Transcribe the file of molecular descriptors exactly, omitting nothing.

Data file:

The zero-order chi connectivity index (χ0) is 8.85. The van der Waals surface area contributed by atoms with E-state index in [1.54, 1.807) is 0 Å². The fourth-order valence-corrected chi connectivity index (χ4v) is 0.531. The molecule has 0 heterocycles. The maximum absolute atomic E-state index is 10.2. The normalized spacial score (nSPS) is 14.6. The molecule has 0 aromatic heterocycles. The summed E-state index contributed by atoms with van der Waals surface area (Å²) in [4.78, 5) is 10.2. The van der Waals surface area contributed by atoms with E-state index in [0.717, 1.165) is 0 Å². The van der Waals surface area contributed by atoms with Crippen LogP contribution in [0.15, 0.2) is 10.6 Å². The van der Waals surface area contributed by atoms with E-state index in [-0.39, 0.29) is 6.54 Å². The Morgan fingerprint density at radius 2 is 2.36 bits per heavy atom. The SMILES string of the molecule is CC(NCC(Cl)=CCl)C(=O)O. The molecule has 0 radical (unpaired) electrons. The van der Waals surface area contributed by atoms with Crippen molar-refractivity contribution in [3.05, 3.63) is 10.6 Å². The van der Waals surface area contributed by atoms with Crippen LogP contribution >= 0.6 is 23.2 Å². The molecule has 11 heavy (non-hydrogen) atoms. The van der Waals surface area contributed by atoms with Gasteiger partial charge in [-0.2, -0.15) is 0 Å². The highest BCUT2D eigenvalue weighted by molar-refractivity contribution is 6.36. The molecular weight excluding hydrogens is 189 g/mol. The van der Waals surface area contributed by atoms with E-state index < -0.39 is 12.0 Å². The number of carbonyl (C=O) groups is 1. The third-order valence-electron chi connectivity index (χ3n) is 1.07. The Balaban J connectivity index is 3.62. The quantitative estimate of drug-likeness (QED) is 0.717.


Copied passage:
The zero-order chi connectivity index (χ0) is 8.85. The van der Waals surface area contributed by atoms with E-state index in [1.54, 1.807) is 0 Å². The fourth-order valence-corrected chi connectivity index (χ4v) is 0.531. The molecule has 0 heterocycles. The maximum absolute atomic E-state index is 10.2. The normalized spacial score (nSPS) is 14.6. The molecule has 0 aromatic heterocycles. The summed E-state index contributed by atoms with van der Waals surface area (Å²) in [4.78, 5) is 10.2. The van der Waals surface area contributed by atoms with E-state index in [0.717, 1.165) is 0 Å². The van der Waals surface area contributed by atoms with Crippen LogP contribution in [0.15, 0.2) is 10.6 Å². The van der Waals surface area contributed by atoms with E-state index in [-0.39, 0.29) is 6.54 Å². The Morgan fingerprint density at radius 2 is 2.36 bits per heavy atom. The SMILES string of the molecule is CC(NCC(Cl)=CCl)C(=O)O. The molecule has 0 radical (unpaired) electrons. The van der Waals surface area contributed by atoms with Crippen molar-refractivity contribution in [3.05, 3.63) is 10.6 Å². The van der Waals surface area contributed by atoms with Crippen LogP contribution >= 0.6 is 23.2 Å². The molecule has 11 heavy (non-hydrogen) atoms. The van der Waals surface area contributed by atoms with Gasteiger partial charge in [-0.2, -0.15) is 0 Å². The highest BCUT2D eigenvalue weighted by molar-refractivity contribution is 6.36. The molecular weight excluding hydrogens is 189 g/mol. The van der Waals surface area contributed by atoms with E-state index < -0.39 is 12.0 Å². The number of carbonyl (C=O) groups is 1. The third-order valence-electron chi connectivity index (χ3n) is 1.07. The Balaban J connectivity index is 3.62. The quantitative estimate of drug-likeness (QED) is 0.717.